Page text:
2013 will be a year of change for EHR industry

Well, 2012 certainly was a banner year for electronic health records systems, with ever-increasing provider adoption and the release of the final regulations for Stage 2 of the Meaningful Use incentive program.

What will  the coming year bring? Some developments are a given. We all know that EHR adoption will continue to accelerate as we get closer to the penalty phase of the incentive program. More providers will access EHRs via their smrtphones and iPads. EHR vendors will consolidate. And cloud computing will be more prevalent. 

But here are a few 2013 predictions that may be a little less obvious:

Increased health records litigation 

As the industry matures and more providers implement EHR systems, dissatisfied users unhappy about poor usability, inadequate vendor support and patient safety/malpractice concerns arising from software glitches will start taking their complaints to court, even if their vendor contracts contain provisions absolving the vendor from liability. The providers are going to use the lawsuits to fight those types of clauses and test their enforceability. It will be interesting to see the fallout on this.

There will also be more lawsuits by vendors against their competitors and those they believe have done them wrong. We're already seeing this unfold, with Allscripts suing Epic and New York City's public hospital system after the system awarded an EHR contract to its rival  and health IT provider HealthTrio suing Aetna for patent infringement related to Health Trio's EHR and patient portals software.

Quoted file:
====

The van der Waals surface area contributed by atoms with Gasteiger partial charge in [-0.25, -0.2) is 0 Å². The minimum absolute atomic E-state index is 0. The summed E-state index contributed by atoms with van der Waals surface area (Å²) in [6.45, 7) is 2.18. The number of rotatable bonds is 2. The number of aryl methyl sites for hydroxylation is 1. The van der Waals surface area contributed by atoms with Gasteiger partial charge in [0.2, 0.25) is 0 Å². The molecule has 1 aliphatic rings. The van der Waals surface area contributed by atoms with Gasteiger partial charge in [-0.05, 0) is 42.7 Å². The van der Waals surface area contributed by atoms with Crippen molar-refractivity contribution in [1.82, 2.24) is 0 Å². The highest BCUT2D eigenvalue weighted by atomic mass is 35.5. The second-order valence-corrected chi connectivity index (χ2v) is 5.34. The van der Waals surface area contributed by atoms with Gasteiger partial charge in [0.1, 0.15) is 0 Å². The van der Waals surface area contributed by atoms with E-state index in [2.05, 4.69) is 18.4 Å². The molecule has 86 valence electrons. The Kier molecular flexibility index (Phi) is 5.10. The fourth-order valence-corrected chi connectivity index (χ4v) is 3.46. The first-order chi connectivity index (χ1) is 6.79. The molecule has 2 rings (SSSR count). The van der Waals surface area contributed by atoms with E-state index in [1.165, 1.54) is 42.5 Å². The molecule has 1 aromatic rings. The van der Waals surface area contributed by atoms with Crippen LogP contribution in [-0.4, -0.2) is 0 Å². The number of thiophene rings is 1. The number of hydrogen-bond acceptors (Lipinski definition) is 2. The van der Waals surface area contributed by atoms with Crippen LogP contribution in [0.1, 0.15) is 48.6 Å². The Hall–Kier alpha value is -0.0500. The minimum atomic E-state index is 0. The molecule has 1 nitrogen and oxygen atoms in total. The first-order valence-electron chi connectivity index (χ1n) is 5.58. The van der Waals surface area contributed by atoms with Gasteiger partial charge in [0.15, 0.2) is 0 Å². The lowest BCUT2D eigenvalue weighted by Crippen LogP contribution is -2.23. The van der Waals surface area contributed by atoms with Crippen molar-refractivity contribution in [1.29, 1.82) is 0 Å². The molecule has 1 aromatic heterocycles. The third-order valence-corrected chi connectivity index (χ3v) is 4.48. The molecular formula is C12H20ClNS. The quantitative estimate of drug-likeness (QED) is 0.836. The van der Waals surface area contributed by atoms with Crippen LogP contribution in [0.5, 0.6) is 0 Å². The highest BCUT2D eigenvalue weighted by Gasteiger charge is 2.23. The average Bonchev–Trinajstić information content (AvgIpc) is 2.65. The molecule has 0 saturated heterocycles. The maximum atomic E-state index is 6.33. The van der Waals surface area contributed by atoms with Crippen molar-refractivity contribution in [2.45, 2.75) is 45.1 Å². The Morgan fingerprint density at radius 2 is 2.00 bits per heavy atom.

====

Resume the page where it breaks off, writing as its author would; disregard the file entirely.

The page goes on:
At least one big provider will be dinged for fraudulent billing related to EHR use. This provider--probably an acute care hospital or nonprofit health system--will go down in the history books as the first in what will eventually be a chain of government investigations and settlements to ferret out EHR billing problems. HHS,  CMS, OIG and ONC have said clearly billing fraud from EHR use won't be tolerated--in fact, they've talked about it so much that the government agencies will have to make a move on this in 2013.

More Meaningful Use scrutiny

The government will be held more accountable for the Meaningful Use incentive program and will take action to justify itself. It's not that ONC and CMS have been freewheeling in their handouts of incentive dollars. But since OIG chastised CMS for lax oversight of attesters and Congress has questioned the effectiveness of the Meaningful Use program in recent months, HHS will need to take action in 2013 in response to these concerns. The agency may increase post-payment auditing of successful attesters, meet with skeptical senators and issue additional reports touting the program.

Better informed patients

Consumers, who have not really been part of the discussion of EHRs despite their central role as beneficiaries of the technology, will become a more important part of the equation in 2013.  Providers will be reaching out to patients to encourage them to access their electronic records and communicate electronically--and patients will take providers up on this. More patients will be engaged in their healthcare data and, because of EHRs, take a more active role in their own care. - Marla (@FierceHealthIT)